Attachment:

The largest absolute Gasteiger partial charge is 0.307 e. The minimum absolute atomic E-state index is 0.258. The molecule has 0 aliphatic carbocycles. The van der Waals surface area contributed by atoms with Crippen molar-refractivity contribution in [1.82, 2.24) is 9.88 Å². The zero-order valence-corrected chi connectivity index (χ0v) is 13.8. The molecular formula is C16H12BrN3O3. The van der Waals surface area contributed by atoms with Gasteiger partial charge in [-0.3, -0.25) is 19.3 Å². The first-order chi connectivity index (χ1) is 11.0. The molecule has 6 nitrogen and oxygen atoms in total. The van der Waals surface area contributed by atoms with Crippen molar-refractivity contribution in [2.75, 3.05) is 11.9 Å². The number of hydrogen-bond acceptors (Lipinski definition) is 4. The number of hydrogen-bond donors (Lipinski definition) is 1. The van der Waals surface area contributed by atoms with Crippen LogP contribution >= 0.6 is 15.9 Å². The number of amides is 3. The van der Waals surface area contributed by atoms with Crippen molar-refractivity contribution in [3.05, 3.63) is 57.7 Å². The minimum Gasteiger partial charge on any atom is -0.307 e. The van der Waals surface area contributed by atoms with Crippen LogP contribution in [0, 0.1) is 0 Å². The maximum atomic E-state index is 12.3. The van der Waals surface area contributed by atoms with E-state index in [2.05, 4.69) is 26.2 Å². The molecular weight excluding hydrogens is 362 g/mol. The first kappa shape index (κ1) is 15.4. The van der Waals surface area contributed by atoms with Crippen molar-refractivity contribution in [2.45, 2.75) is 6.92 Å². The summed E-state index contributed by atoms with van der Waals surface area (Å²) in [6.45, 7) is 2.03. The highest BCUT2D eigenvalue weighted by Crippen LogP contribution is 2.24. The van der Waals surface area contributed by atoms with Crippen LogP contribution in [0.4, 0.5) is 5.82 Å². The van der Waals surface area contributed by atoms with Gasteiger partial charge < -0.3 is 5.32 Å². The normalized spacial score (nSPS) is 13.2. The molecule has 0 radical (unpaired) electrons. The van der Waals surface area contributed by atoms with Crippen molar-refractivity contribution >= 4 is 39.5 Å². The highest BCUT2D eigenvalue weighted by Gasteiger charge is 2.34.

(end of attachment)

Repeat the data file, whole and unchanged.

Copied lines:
The largest absolute Gasteiger partial charge is 0.307 e. The minimum absolute atomic E-state index is 0.258. The molecule has 0 aliphatic carbocycles. The van der Waals surface area contributed by atoms with Crippen molar-refractivity contribution in [1.82, 2.24) is 9.88 Å². The zero-order valence-corrected chi connectivity index (χ0v) is 13.8. The molecular formula is C16H12BrN3O3. The van der Waals surface area contributed by atoms with Gasteiger partial charge in [-0.3, -0.25) is 19.3 Å². The first-order chi connectivity index (χ1) is 11.0. The molecule has 6 nitrogen and oxygen atoms in total. The van der Waals surface area contributed by atoms with Crippen molar-refractivity contribution in [2.75, 3.05) is 11.9 Å². The number of hydrogen-bond acceptors (Lipinski definition) is 4. The number of hydrogen-bond donors (Lipinski definition) is 1. The van der Waals surface area contributed by atoms with Crippen LogP contribution >= 0.6 is 15.9 Å². The number of amides is 3. The van der Waals surface area contributed by atoms with Crippen molar-refractivity contribution in [3.05, 3.63) is 57.7 Å². The minimum Gasteiger partial charge on any atom is -0.307 e. The van der Waals surface area contributed by atoms with Crippen LogP contribution in [0, 0.1) is 0 Å². The maximum atomic E-state index is 12.3. The van der Waals surface area contributed by atoms with E-state index in [2.05, 4.69) is 26.2 Å². The molecular weight excluding hydrogens is 362 g/mol. The first kappa shape index (κ1) is 15.4. The van der Waals surface area contributed by atoms with Crippen molar-refractivity contribution in [2.45, 2.75) is 6.92 Å². The summed E-state index contributed by atoms with van der Waals surface area (Å²) in [6.45, 7) is 2.03. The highest BCUT2D eigenvalue weighted by Crippen LogP contribution is 2.24. The van der Waals surface area contributed by atoms with Crippen LogP contribution in [0.4, 0.5) is 5.82 Å². The van der Waals surface area contributed by atoms with Gasteiger partial charge < -0.3 is 5.32 Å². The normalized spacial score (nSPS) is 13.2. The molecule has 0 radical (unpaired) electrons. The van der Waals surface area contributed by atoms with Crippen molar-refractivity contribution >= 4 is 39.5 Å². The highest BCUT2D eigenvalue weighted by Gasteiger charge is 2.34.